In 1997, 9-foot busts were erected across from Pasadena City Hall to commemorate Jackie and his older brother Matthew “Mack” Robinson, who set the world record for broad jump and won a silver medal at the 1936 Olympic Summer Games.  And today, every few years, MLB players remember Jackie Robinson in special ceremonies and by wearing his jersey number 42, which was retired from Major League Baseball on April 15, 1997.

Plans are underway to open a Jackie Robinson Museum and Learning Center at One Hudson Square in Manhattan in 2015.

Want to get in on the Spring Fling action, but having a hard time since you’re … you know … single? Then grab a buddy, and fling about the nation’s ballparks!

Baseball season is in full swing, which means you’ve got one more thing to add to your sightseeing list while on vacation: rooting for the home team. While there are plenty of people who have “visit all 30 Major League Baseball stadiums in the country” on their bucket list, you don’t have to be quite so ambitious to make your trip ballin’.

Tips for Navigating the Wilds of Baseball Travel:

1.     Download the MLB’s At The Ballpark app. With it, you have access to every team’s full schedule, the ability to buy tickets and find promotions, as well as a map and a full A to Z guide of anything and everything you could need while at the park.

2.    Call the team’s front office ahead of time.  On the team’s website, search for an employee directory and contact the person who has something “community”-related in their title. They’ll be able to tell you if tours are offered or they might be able to hook you up with a special experience of some kind. (One-on-one time with the mascot, maybe?) Hey, it doesn’t hurt to ask! Just let them know how big of a fan you are.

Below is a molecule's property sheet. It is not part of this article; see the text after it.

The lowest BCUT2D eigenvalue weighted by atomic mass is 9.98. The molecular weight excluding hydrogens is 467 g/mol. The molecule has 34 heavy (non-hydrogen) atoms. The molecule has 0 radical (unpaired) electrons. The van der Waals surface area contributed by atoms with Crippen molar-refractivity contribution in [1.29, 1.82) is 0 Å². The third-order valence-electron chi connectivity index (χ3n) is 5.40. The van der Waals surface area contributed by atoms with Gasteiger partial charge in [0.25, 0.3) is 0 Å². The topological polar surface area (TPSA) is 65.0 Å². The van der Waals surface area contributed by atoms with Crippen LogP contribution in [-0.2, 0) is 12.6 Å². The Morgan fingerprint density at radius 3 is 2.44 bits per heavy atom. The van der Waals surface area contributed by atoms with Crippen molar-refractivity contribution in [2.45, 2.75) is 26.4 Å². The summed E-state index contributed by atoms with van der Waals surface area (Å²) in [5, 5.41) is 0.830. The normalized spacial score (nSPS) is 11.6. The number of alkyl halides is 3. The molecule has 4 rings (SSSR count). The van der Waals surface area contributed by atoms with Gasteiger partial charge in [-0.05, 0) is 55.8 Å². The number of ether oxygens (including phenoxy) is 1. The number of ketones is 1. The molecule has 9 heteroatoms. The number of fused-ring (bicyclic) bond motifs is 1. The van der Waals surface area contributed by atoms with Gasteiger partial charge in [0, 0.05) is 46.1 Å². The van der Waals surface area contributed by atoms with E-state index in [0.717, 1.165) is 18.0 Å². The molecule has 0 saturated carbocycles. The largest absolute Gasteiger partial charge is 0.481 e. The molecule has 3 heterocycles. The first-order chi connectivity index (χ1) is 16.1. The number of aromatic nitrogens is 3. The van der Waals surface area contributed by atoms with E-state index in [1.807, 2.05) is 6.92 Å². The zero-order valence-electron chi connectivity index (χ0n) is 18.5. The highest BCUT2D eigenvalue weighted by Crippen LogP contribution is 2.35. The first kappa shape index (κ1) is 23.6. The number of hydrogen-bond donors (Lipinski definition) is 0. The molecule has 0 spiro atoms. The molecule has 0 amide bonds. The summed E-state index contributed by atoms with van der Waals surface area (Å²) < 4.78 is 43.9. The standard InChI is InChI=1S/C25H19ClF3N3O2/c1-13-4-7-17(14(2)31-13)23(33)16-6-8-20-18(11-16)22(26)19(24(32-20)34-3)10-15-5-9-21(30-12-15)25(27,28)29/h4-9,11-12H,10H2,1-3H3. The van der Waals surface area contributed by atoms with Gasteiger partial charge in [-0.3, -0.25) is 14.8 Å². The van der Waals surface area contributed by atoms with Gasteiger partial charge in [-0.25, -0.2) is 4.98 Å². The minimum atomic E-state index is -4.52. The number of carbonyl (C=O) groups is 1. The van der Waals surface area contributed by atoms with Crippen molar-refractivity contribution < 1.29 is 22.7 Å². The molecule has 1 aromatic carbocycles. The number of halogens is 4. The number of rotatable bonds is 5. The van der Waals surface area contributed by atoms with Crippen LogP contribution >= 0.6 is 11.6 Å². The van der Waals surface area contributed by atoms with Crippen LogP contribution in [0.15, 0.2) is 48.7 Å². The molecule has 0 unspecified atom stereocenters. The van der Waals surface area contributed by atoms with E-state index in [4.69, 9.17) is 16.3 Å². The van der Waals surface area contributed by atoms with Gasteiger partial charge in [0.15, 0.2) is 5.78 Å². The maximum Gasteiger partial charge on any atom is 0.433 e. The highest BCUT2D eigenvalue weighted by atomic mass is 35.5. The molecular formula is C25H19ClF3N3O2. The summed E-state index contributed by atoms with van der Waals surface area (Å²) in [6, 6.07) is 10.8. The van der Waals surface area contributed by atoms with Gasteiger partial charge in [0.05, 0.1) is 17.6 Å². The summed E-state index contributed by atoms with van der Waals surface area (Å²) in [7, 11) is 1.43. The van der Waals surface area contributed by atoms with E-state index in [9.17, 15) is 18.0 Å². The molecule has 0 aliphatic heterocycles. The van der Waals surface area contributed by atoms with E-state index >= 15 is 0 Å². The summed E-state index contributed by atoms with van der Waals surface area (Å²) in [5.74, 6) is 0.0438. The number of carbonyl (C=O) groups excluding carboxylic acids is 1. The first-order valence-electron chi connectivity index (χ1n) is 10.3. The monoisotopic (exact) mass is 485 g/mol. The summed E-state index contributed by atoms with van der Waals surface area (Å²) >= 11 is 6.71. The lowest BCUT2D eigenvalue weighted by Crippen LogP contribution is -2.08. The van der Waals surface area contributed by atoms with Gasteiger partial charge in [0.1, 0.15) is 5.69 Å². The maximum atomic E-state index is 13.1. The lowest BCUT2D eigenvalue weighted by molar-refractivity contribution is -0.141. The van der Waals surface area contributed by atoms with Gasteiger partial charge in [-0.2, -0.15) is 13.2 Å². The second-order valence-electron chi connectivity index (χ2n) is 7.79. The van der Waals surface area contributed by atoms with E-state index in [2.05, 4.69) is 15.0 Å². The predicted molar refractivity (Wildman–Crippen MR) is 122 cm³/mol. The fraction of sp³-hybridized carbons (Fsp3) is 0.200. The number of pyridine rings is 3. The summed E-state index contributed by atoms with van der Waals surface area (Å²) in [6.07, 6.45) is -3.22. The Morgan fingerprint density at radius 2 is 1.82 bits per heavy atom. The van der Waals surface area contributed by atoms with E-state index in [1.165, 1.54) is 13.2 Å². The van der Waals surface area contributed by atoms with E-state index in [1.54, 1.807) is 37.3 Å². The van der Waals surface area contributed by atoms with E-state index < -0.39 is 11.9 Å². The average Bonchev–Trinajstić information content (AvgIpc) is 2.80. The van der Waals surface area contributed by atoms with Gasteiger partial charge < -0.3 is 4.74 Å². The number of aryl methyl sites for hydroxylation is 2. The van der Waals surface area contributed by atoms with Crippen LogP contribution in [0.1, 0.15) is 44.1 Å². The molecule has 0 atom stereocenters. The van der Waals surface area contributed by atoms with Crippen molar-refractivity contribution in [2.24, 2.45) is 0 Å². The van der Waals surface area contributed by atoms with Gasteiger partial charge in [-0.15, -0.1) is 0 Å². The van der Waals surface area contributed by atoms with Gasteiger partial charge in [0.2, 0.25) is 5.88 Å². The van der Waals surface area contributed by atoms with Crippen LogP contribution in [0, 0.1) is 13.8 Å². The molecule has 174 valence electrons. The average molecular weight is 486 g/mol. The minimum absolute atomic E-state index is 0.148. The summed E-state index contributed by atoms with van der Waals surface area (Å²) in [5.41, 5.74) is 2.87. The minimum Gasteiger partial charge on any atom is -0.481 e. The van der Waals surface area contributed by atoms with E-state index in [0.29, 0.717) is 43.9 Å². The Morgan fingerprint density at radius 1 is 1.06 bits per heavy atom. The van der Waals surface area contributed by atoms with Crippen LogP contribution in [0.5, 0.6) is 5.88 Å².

3.     Explore the city! Keep a few days available, just in case your game gets rained out. But while you’re there, check out the landmarks, search for an awesome restaurant, find a baseball museum (chances are pretty good there’s one nearby).

4.     Don’t make a beeline to the first hotdog stand you see. Walk the entire perimeter of the park and survey all your options. In fact, ballpark food is more varied now than ever. At Camden Yards in Baltimore, keep an eye out for the Jack Daniel’s Grill and their slab of whiskey-glazed, thick-cut bacon on a stick. Or how about some frozen custard from the Shake Shack at Citi Field in New York? You never know what you might find!

5.     Speaking of things you never knew you’d find, a few parks have unexpected perks. A pool and Jacuzzi at Chase Field in Phoenix? Sure, why not? An aquarium at Tropicana Park in Tampa Bay? Lead the way!

If you’re having trouble narrowing down your list of must-see ballparks, let our picks for Baseball’s Greatest Stadiums help you out!